As many of you are no doubt aware the CDC guidelines for reopening public schools were quite stringent and relied on a reduction of new Covid-19 cases in the communities and the implementation of increased testing and adherence to social distancing guidelines.
Well, none of that has exactly happened, and in fact, cases of the Coronavirus have skyrocketed just about everywhere in the country.
And yet last night the CDC came out with new guidelines that emphasized the importance of returning children to classrooms despite the inherent dangers.
Which is of course exactly what Trump has been pushing for in the last few weeks.
You can read the entire statement at this link.
Here are some of the highlights:
Scientific studies suggest that COVID-19 transmission among children in schools may be low. International studies that have assessed how readily COVID-19 spreads in schools also reveal low rates of transmission when community transmission is low. Based on current data, the rate of infection among younger school children, and from students to teachers, has been low, especially if proper precautions are followed. There have also been few reports of children being the primary source of COVID-19 transmission among family members. This is consistent with data from both virus and antibody testing, suggesting that children are not the primary drivers of COVID-19 spread in schools or in the community. No studies are conclusive, but the available evidence provides reason to believe that in-person schooling is in the best interest of students, particularly in the context of appropriate mitigation measures similar to those implemented at essential workplaces.
I should remind you that in one summer camp there were 85 infections, that three summer school teachers were infected and one died, and that the CDC’s own internal documents stated that reopening schools posed the “highest risk” for spreading the virus.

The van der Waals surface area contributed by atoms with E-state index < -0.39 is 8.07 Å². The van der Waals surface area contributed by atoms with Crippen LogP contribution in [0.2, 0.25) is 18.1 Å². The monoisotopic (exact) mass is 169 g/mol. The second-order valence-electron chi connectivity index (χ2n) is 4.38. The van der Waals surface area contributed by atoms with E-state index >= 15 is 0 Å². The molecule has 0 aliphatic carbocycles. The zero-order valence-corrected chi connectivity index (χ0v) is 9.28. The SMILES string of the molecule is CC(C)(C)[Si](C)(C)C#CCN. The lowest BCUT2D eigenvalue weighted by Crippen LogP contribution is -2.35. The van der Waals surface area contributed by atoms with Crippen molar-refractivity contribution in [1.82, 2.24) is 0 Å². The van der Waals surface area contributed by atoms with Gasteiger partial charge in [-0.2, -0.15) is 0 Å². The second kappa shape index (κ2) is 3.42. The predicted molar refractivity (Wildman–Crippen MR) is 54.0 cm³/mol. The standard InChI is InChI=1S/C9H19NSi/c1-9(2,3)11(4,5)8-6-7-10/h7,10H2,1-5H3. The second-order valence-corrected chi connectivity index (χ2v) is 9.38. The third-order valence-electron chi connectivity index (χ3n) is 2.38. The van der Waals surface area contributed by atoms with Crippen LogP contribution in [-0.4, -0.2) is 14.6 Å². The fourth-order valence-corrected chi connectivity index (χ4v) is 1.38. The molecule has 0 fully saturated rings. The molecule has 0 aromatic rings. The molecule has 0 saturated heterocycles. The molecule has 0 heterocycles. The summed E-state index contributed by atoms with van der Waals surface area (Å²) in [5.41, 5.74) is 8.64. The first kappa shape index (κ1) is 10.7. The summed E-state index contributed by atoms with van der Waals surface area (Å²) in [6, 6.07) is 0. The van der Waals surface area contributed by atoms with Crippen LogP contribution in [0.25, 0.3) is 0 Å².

So what changed?
Here are more rationalizations:
Extended school closure is harmful to children. It can lead to severe learning loss, and the need for in-person instruction is particularly important for students with heightened behavioral needs. Following the wave of school closures in March 2020 due to COVID-19, academic learning slowed for most children and stopped for some. A survey of 477 school districts by the University of Washington’s Center on Reinventing Public Education found that, “far too many schools are leaving learning to chance.” Just one in three school districts expected teachers to provide instruction, track student engagement, or monitor academic progress for all students, and wealthy school districts were twice as likely to have such expectations compared to low-income districts.
We also know that, for many students, long breaks from in-person education are harmful to student learning. For example, the effects of summer breaks from in-person schooling on academic progress, known as “summer slide,” are also well-documented in the literature. According to the Northwest Evaluation Association, in the summer following third grade, students lose nearly 20 percent of their school-year gains in reading and 27 percent of their school-year gains in math. By the summer after seventh grade, students lose on average 39 percent of their school-year gains in reading and 50 percent of their school-year gains in math. This indicates that learning losses are large and become even more severe as a student progresses through school. The prospect of losing several months of schooling, compared to the few weeks of summer vacation, due to school closure likely only makes the learning loss even more severe.